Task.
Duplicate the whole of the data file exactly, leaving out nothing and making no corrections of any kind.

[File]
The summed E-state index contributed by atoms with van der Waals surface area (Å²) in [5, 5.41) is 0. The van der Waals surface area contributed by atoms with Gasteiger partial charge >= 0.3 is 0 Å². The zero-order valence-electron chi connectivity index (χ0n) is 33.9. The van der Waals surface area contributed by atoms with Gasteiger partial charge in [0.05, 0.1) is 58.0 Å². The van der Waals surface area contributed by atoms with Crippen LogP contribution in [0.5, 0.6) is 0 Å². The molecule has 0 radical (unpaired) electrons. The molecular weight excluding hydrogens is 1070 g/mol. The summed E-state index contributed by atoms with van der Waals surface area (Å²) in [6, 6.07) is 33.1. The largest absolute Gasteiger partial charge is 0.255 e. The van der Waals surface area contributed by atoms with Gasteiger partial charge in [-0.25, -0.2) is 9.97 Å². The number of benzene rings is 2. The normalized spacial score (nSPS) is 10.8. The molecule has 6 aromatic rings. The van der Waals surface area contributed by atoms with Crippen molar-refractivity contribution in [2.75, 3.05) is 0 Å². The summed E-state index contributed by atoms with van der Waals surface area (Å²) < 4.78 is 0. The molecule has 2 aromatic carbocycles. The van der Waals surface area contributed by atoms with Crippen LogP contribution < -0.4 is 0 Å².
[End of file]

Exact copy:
The summed E-state index contributed by atoms with van der Waals surface area (Å²) in [5, 5.41) is 0. The van der Waals surface area contributed by atoms with Gasteiger partial charge >= 0.3 is 0 Å². The zero-order valence-electron chi connectivity index (χ0n) is 33.9. The van der Waals surface area contributed by atoms with Gasteiger partial charge in [0.05, 0.1) is 58.0 Å². The van der Waals surface area contributed by atoms with Crippen LogP contribution in [0.5, 0.6) is 0 Å². The molecule has 0 radical (unpaired) electrons. The molecular weight excluding hydrogens is 1070 g/mol. The summed E-state index contributed by atoms with van der Waals surface area (Å²) in [6, 6.07) is 33.1. The largest absolute Gasteiger partial charge is 0.255 e. The van der Waals surface area contributed by atoms with Gasteiger partial charge in [-0.25, -0.2) is 9.97 Å². The number of benzene rings is 2. The normalized spacial score (nSPS) is 10.8. The molecule has 6 aromatic rings. The van der Waals surface area contributed by atoms with Crippen molar-refractivity contribution in [2.75, 3.05) is 0 Å². The summed E-state index contributed by atoms with van der Waals surface area (Å²) < 4.78 is 0. The molecule has 2 aromatic carbocycles. The van der Waals surface area contributed by atoms with Crippen LogP contribution < -0.4 is 0 Å².